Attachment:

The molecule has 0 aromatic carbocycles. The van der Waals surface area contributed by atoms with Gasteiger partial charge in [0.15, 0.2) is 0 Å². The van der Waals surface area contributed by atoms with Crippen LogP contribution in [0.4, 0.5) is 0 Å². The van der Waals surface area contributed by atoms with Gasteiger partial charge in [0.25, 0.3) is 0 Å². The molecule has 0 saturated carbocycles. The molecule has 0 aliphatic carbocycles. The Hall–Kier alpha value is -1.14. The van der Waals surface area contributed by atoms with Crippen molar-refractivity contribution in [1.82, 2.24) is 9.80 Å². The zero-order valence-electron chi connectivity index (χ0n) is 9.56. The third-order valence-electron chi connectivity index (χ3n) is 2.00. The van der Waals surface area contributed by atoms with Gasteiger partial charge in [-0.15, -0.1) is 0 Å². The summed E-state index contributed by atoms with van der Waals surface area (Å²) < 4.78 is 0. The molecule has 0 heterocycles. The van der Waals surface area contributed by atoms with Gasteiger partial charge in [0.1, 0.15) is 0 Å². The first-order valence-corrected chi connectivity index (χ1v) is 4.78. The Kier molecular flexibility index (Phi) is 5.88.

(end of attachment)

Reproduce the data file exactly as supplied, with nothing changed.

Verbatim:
The molecule has 0 aromatic carbocycles. The van der Waals surface area contributed by atoms with Gasteiger partial charge in [0.15, 0.2) is 0 Å². The van der Waals surface area contributed by atoms with Crippen LogP contribution in [0.4, 0.5) is 0 Å². The van der Waals surface area contributed by atoms with Gasteiger partial charge in [0.25, 0.3) is 0 Å². The molecule has 0 saturated carbocycles. The molecule has 0 aliphatic carbocycles. The Hall–Kier alpha value is -1.14. The van der Waals surface area contributed by atoms with Crippen molar-refractivity contribution in [1.82, 2.24) is 9.80 Å². The zero-order valence-electron chi connectivity index (χ0n) is 9.56. The third-order valence-electron chi connectivity index (χ3n) is 2.00. The van der Waals surface area contributed by atoms with Gasteiger partial charge in [-0.15, -0.1) is 0 Å². The summed E-state index contributed by atoms with van der Waals surface area (Å²) < 4.78 is 0. The molecule has 0 heterocycles. The van der Waals surface area contributed by atoms with Gasteiger partial charge in [0.1, 0.15) is 0 Å². The first-order valence-corrected chi connectivity index (χ1v) is 4.78. The Kier molecular flexibility index (Phi) is 5.88.